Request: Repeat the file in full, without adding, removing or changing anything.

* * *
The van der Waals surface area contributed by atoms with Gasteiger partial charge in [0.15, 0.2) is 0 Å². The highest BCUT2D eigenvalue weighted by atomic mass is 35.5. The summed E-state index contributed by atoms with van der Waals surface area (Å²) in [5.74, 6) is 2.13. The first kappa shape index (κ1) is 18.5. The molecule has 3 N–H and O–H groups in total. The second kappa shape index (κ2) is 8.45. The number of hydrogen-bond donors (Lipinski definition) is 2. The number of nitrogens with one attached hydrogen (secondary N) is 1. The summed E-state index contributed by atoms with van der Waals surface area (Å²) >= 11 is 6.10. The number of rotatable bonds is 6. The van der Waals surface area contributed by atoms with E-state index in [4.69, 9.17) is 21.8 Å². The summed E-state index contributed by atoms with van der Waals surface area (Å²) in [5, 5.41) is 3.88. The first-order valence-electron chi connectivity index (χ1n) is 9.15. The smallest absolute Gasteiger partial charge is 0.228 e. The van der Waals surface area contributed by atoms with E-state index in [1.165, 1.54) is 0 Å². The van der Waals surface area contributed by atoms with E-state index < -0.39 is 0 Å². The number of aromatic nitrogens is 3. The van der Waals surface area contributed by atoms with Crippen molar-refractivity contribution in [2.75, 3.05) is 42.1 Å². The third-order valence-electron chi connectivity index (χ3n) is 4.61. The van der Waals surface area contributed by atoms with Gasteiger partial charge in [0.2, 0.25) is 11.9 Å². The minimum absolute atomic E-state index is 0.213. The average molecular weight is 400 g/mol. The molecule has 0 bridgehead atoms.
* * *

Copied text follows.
The van der Waals surface area contributed by atoms with Gasteiger partial charge in [0.15, 0.2) is 0 Å². The highest BCUT2D eigenvalue weighted by atomic mass is 35.5. The summed E-state index contributed by atoms with van der Waals surface area (Å²) in [5.74, 6) is 2.13. The first kappa shape index (κ1) is 18.5. The molecule has 3 N–H and O–H groups in total. The second kappa shape index (κ2) is 8.45. The number of hydrogen-bond donors (Lipinski definition) is 2. The number of nitrogens with one attached hydrogen (secondary N) is 1. The summed E-state index contributed by atoms with van der Waals surface area (Å²) >= 11 is 6.10. The number of rotatable bonds is 6. The van der Waals surface area contributed by atoms with E-state index in [4.69, 9.17) is 21.8 Å². The summed E-state index contributed by atoms with van der Waals surface area (Å²) in [5, 5.41) is 3.88. The first-order valence-electron chi connectivity index (χ1n) is 9.15. The smallest absolute Gasteiger partial charge is 0.228 e. The van der Waals surface area contributed by atoms with E-state index in [1.165, 1.54) is 0 Å². The van der Waals surface area contributed by atoms with E-state index < -0.39 is 0 Å². The number of aromatic nitrogens is 3. The van der Waals surface area contributed by atoms with Crippen molar-refractivity contribution in [2.75, 3.05) is 42.1 Å². The third-order valence-electron chi connectivity index (χ3n) is 4.61. The van der Waals surface area contributed by atoms with Gasteiger partial charge in [0.2, 0.25) is 11.9 Å². The minimum absolute atomic E-state index is 0.213. The average molecular weight is 400 g/mol. The molecule has 0 bridgehead atoms.